The Men Who Stare at Boats - A Photo Journal
Every now and again, when seeking a hideout from the complexities of our modern world, I'll grab a black coffee from anywhere serving and walk down to the mouth of Portsmouth Harbour.
And just as waves advance to shore and retreat back to the wash, so do boats leave and enter my field of vision. There are the constants that I'll inevitably recognise, bound by their timetables and passenger feedback, but there are equally the unknown boats from afar, visiting for the first time perhaps. All of these together allow for a cacophony of shapes, colours and stories that I could gaze at all day long. There's just something meditative to it; watching them come and go, wondering of their provenance or of their onward destinations.
I must clarify, though, that it's not the specifications or the models of the boats that I'm drawn to. Indeed, I've never learnt to sail and as for my port and starboard, well... But, oh, do I cling to the romanticism of the humble boat. An instrument that allowed civilisation to cross vast swathes of water to present day Australia and the Americas. That allowed our forefathers to emigrate to new lands, to trade and to make a living from the sea in all her various guises. From the explorers of the new world to the lone battle scarred fisherman, casting off before sunrise on a below freezing Hebridean morning to provide for his family and his community. These are the stories that cross my mind when I survey a steady stream of assembled timber bobbling atop the Solent.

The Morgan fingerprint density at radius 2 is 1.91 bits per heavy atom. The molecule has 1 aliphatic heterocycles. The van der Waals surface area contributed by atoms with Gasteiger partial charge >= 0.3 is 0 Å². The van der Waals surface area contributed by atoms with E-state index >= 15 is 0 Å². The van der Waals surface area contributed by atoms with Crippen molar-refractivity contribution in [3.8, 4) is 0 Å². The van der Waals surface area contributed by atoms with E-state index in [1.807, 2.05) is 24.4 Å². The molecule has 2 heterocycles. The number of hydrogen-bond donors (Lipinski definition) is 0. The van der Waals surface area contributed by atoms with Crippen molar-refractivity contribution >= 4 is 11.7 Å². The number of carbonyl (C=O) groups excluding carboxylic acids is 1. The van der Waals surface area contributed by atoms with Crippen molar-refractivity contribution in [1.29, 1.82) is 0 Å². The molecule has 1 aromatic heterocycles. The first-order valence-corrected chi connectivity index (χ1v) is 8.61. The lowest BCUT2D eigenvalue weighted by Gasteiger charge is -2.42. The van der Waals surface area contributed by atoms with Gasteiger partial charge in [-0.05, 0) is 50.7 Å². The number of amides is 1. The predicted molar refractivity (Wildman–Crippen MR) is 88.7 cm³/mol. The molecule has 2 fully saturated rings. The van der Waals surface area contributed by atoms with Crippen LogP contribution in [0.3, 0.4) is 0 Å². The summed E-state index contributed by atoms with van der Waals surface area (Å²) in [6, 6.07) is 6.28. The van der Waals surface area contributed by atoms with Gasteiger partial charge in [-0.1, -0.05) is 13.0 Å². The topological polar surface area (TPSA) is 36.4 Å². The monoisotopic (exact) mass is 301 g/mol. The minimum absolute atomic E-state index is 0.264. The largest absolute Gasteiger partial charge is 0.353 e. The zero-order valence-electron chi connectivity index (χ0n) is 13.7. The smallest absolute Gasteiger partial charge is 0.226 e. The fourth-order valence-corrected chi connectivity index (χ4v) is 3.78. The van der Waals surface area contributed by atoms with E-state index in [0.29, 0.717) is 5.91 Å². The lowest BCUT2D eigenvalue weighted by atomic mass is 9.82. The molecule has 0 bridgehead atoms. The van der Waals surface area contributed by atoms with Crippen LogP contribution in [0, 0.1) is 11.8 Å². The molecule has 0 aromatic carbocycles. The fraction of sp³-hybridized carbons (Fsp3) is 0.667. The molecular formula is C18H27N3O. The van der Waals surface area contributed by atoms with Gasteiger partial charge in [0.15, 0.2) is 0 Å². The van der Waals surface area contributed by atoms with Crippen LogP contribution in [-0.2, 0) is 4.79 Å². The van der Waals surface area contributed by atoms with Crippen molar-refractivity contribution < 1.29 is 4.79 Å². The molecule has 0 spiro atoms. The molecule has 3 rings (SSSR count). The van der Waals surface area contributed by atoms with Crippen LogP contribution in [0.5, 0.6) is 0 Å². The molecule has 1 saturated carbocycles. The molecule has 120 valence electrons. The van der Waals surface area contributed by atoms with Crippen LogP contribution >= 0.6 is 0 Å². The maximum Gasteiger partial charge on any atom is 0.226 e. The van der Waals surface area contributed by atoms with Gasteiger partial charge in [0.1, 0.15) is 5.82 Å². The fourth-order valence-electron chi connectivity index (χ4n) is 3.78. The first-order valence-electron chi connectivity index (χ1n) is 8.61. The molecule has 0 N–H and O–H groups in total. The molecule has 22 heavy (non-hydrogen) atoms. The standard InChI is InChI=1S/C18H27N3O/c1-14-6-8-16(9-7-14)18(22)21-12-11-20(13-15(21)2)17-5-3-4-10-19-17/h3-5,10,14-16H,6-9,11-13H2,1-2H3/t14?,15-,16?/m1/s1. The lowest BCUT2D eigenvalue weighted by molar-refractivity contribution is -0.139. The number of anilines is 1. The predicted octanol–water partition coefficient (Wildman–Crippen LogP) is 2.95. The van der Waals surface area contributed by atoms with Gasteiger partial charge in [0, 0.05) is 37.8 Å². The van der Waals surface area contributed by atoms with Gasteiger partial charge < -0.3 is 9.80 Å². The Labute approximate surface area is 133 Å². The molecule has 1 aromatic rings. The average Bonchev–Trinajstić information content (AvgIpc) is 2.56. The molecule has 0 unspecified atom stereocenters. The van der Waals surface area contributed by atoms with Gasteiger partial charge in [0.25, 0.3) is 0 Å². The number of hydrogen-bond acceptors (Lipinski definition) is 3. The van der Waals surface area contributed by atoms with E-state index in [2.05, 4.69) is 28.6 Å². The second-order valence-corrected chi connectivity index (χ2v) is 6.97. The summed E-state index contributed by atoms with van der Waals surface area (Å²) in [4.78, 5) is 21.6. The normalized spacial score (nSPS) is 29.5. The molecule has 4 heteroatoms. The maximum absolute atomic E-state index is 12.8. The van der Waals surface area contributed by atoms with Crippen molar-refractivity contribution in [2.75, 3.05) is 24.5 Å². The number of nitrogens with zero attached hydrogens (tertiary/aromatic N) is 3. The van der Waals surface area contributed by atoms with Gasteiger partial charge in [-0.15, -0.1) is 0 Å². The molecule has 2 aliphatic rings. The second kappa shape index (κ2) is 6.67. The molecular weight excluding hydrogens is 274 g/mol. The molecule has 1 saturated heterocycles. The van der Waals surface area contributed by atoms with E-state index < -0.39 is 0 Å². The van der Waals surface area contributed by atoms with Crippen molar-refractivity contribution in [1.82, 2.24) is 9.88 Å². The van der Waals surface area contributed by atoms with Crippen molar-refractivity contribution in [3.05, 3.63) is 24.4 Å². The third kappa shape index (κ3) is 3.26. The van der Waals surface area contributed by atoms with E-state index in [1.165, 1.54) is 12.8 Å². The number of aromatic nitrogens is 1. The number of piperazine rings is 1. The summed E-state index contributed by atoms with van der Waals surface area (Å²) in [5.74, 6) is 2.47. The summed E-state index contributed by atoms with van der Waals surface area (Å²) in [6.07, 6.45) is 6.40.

Some weeks ago, whilst mirroring the posture of another gentleman leaning against the seawall, I realised that it was not just me who derived such pleasure from this activity of simply observing boats. There were hoards of others, it seemed, who could also spend prolonged periods of time with their gaze on the horizon. And in them, too, I could sense a feeling of reflection and of wonder, just as I would experience in those moments.
And so this brief post is a hommage to them. To the gazers, the thinkers, the dreamers and the self-observers. To all those men who stare at boats.